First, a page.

As individuals, Justin Strauss and Max Pask have built up reputations for their notorious sets and unique mixes, and now they have come together as Each Other to release their debut EP Be Nice to Each Other on the DEEWEE imprint.
Having spent a good chunk of his childhood growing up in Long Island, the New York legend Justin felt the calling to music at a young age – at a mere seventeen years old, his first power pop band Milk ‘N’ Cookies were signed by Island Records. He then took to DJing and producing, and has enjoyed a career now already spanning over three decades, in which time he’s worked with the likes of Luther Vandross, Depeche Mode and Goldfrapp. He has also played at pretty much every nightclub under the New York sun, making him perhaps the most insightful man on how the scene there has developed over the past thirty years.
Although newer to New York, Frenchman Max Pask has carved out a place for himself on the scene, known for his synth-led and delicately constructed Noir sound.
We caught up with the duo to talk about their recent collaboration, their shared love of all things Brooklyn and the New York scene.
Justin, you’ve been a resident artist at many of NYC’s most iconic 80s clubs from Mudd to Output and Max you’ve been a key player in Brooklyn’s scene for years, notably as part of Throne of Blood. So how do you know one another? Is the underground New York scene the linking factor?
Max: Pretty much. I can’t remember where or when we met but it must have been the summer of 2010 or 2011 when me, Justin and our friend Lloyd, a great friend and DJ who throws this party called Tiki Disco ended up doing gigs that summer and becoming friends.
Had you played together before?
Justin: Yeah but sporadically, not together but at the same events, same nights. And I’d see Max around. In this scene everybody pretty much knows everybody and so people gravitate towards each other. One day Max had decided to start inviting people round to record tracks with him and so that’s how we started working on music together.
Amazing. And tell me more about this new collaboration on Soulwax’s DEEWEE, how did that come about?
Max: Dave and Steph are old friends of mine – we’ve known each other for almost twenty years. We’ve played gigs together, gone on tour, hang out whenever we are in the same city. About three years ago I was in Paris at one of Soulwax’s gigs and heard amazing things about their new studio. I joked to Dave after the show that if he gave me a job I’d move to Gent and work for him. And he said no.
Max: (laughs) Yeah, very matter of factly. He also said that I should make a record for them. And at time Justin and I were talking about a potential collaboration so I contacted Dave and asked how he’d feel about doing it with Justin and he was really into the idea because they had met Justin not so long before.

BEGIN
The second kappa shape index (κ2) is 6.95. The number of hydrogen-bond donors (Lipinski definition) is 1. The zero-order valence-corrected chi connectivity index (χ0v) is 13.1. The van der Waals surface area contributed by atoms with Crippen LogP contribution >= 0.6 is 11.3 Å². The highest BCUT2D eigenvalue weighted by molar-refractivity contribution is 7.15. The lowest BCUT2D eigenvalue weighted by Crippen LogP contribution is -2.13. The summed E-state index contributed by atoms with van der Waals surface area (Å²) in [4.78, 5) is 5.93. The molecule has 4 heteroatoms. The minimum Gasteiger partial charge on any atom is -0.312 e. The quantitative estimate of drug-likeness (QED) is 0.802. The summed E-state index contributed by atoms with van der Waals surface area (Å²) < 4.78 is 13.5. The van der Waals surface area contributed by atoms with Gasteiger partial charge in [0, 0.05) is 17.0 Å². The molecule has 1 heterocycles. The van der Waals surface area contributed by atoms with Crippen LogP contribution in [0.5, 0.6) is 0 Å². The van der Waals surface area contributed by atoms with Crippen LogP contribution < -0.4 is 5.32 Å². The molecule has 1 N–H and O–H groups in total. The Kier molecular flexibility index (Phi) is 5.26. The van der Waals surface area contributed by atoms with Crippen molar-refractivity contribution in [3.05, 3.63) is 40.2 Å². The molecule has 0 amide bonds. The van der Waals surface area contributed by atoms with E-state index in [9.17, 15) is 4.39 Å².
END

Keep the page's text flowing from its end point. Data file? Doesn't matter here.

Justin: Yeah I had maybe met them around the same time, three years ago and we just bonded over a lot of different things, music and collections and all kinds of stuff that we’re into. They were very into the whole 80s New York scene and the thing about the DEEWEE is that everything that comes out of it is recorded at DEEWEE or mixed at DEEWEE – it’s not like you can just send in your music – they are very hands on, very involved in the every step of the way. And after years of trying to organise everyone’s schedule which is a monumental task and then getting all the studio free, we finally found one week when everyone was free and in the same place. So we went there for a week. We had one idea in mind and the rest we kind of made up when we were there.
Wicked. Max how would you describe the sound of this new release?
Max: I’m not sure how to describe it…what I love is that there seems to be something for everyone and that each track has its own audience. And it sounds very much like what it is which is me and Justin making music, injected with the Soulwax sound.
Justin, you counted the Beatles as some of your first idols, who else was up there and may have infiltrated your own sound over the years?
Justin: Yeah, I mean growing up it was The Beatles, David Bowie, The Stones, James Brown and later on the whole Kraftwerk was a huge influence on me when electronic music started happening, as well as the Human League and all the factory stuff. Between me and Max there are a lot of music influences that come through in the music, and we were also channelling a sort of sleazy New York vibe which Dave and Steph pushed us towards. They’re very enamoured with the whole 80s underground NYC scene and that definitely went into the music.
What about you Max? Aside from Dee-Lite who comes to mind in terms of influence and first album love affairs?
Max: Well, believe it or not, my very first love affair was Heavy Metal. It varied from Guns & Roses to Nirvana, Morbid Angel and Metallica. I fell into the electronic music by going to a rave and hearing Jeff Mills – I was maybe about fourteen years old and it completely blew me away. I was basically converted overnight. And then later on because of the whole French House thing that happened in the mid-90s, I started really looking into the New York and Chicago sounds which then led me to discover many new things musically from Funk to Soul and Disco, New Wave and Post-Punk.
Is that the reason you decided to pack up and move to New York?
Max: Well I wanted to be a sound engineer and I worked in a small production company in Paris who sent me there for three months to assist a composer. While I was there, I fell in love with the city and one of its inhabitants. And I never went back.
And Justin your parents relocated with you to Woodmere Long Island when you were nine, but you felt alienated?